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In what ways does Mary Shelley make the reader sympathise with the monster?

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Introduction

In what ways does Mary Shelley make the reader sympathise with the monster? 'Frankenstein' is a gothic horror novel written by Mary Shelley. The novel is about death, love, ambition and prejudice. When Mary Shelley wrote 'Frankenstein' in the 19th century she was only 18 years old. The novel came to be written because of a challenge set by Mary's liturgy friends, Lord Byron and Percy Shelley. The challenge was to write the most frightening ghost story of all time. Mary Shelley revealed later on that the novel had come from a dream she had. Mary Shelley's life influenced her novel greatly. For example, her mother died shortly after giving birth to Mary and as we can see she incorporates this idea into this novel. Furthermore this novel incorporates the theory of Luigi Galvani who believed that he had discovered electricity in human limbs. This novel is about a doctor by the name of Victor Frankenstein who is obsessed at the possibility of creating an artificial life. ...read more.

Middle

In one example of analysis, Mary Shelley uses the metaphor of Adam and Eve to develop our sympathy with the monster. She has the monster say to Victor, on the sea of ice, 'Remember I am thy creature; I ought to be thy Adam, but I am rather the fallen angel, whom thou drivest from joy for no misdeed.' Here the monster is stating that Victor needs to take responsibility for what he has created. Victor is supposed to be playing God, however God stood by his creations whereas Victor has just abandoned his. The monster wants to shame Victor into taking responsibility for the lives that were lost. Hence, Shelley is stating that the monster has been abandoned by Victor which increases our sympathy towards the monster. Mary Shelley creates a contrast between Victor and the monster whilst they speak for the first time. These two reactions are completely the opposite. Whilst Victor has feelings of bitter anguish, and he somewhat loathes the monster as he describes the monster with words such as 'wretched devil', 'daemon'. ...read more.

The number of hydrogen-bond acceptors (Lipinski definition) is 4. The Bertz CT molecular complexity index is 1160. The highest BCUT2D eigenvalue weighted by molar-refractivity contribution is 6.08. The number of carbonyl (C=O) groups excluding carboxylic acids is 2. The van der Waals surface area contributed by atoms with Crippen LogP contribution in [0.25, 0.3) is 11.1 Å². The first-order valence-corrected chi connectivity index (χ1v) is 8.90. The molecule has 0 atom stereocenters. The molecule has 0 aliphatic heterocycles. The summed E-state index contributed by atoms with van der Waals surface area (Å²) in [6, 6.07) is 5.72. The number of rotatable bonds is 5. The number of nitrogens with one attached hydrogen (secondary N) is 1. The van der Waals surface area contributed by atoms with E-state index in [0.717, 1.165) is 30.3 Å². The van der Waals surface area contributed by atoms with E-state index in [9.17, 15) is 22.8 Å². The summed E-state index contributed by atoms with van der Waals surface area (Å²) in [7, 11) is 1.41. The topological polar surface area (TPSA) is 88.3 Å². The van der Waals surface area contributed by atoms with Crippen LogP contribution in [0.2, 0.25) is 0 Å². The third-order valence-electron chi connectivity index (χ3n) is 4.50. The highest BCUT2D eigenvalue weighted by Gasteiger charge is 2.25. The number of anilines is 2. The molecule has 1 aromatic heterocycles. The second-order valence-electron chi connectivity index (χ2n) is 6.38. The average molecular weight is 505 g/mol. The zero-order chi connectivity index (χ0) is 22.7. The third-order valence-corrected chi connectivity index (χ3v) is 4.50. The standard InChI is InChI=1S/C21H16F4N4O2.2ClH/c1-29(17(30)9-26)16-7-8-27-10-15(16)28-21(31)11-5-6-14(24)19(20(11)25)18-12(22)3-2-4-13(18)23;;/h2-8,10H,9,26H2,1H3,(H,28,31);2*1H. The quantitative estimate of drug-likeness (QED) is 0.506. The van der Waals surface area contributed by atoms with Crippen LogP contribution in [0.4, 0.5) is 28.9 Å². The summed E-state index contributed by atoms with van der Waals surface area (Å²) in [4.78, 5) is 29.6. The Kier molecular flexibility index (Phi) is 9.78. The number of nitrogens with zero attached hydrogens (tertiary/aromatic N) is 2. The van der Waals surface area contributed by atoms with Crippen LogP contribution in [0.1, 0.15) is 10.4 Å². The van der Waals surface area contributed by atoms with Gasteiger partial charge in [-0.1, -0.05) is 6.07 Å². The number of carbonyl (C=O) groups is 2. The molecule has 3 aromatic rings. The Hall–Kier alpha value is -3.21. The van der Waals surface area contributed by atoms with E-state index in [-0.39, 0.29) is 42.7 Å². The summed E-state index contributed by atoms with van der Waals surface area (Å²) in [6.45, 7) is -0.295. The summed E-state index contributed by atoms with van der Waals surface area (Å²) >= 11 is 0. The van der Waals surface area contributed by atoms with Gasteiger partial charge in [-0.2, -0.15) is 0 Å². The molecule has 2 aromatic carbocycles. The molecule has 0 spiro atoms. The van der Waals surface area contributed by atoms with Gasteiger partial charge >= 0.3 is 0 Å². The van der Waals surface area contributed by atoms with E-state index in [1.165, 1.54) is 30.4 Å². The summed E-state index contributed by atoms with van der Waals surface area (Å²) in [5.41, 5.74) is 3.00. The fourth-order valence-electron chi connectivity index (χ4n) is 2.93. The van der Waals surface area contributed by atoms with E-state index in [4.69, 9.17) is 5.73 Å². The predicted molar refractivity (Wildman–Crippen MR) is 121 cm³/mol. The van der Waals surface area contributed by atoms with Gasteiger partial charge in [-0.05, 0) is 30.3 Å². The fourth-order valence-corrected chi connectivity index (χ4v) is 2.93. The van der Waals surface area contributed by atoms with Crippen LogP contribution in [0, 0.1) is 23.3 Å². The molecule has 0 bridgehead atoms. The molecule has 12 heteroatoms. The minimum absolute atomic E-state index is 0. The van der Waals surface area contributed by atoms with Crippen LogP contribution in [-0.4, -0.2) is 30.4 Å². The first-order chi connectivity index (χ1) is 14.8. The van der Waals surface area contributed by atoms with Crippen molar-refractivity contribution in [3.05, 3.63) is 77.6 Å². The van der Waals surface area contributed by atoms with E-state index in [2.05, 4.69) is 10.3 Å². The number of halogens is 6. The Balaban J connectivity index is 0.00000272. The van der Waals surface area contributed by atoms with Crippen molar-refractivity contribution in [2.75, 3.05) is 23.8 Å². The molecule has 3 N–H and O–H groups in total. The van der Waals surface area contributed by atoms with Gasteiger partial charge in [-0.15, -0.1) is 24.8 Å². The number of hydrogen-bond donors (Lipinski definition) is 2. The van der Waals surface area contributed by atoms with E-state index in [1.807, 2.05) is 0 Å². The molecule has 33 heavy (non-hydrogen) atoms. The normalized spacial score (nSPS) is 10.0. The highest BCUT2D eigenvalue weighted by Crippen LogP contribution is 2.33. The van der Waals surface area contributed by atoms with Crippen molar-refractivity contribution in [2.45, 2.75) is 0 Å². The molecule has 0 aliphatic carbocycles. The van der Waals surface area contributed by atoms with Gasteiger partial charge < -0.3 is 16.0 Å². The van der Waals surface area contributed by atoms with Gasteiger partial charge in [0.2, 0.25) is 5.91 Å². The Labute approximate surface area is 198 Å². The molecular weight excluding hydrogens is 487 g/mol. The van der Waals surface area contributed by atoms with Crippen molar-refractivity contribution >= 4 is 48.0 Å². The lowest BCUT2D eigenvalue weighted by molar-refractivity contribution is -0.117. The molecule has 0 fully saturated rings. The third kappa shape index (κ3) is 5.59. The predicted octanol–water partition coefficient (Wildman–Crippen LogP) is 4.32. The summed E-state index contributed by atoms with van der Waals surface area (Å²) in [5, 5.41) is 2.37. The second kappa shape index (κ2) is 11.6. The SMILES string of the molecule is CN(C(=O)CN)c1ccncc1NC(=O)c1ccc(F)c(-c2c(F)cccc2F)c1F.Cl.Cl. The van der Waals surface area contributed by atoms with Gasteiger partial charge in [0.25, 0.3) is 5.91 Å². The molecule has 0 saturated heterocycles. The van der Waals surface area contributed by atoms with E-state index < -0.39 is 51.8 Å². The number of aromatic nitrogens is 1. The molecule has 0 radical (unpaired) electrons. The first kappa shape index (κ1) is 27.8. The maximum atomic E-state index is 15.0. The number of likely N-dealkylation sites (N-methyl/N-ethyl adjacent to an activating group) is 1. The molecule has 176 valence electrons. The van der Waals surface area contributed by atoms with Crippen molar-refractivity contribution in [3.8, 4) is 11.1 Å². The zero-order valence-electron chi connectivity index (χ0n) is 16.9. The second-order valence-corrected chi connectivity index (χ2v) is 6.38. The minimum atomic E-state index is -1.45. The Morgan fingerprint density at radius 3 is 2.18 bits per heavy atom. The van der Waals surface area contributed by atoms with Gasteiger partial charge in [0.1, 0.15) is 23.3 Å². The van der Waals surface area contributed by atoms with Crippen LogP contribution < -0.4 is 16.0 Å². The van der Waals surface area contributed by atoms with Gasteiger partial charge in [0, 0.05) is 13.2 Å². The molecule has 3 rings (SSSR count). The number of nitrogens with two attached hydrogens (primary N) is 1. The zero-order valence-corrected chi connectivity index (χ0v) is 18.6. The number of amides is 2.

Conclusion

If Victor stood by his creation and taught him right from wrong then he would know good from evil. On the other hand because Victor neglected him he's resentful of Victor and seeks to gain revenge which eventually leads to the murder of one of Victor's family. Mary Shelley's intention with the affect of nature/nurture is that nature is instinctive and needs to be nurtured to bring out the better alternatives. I feel as if I have learnt a lot from the novel Frankenstein because I think that people shouldn't act in the way in which Victor did because everybody should be treated the same no matter what they look like. Also if people get treated badly like in the way in which the monster did we don't actually realise how it will affect them. Mary Shelley intended to make Victor look like the real monster and Shelley achieves this by making Victor's emotions get the better of him. In addition to that Shelley also intended us, the reader to sympathise with the monster; she achieves this by portraying Victor as the monster and makes him treat the monster inadequately. ...read more.

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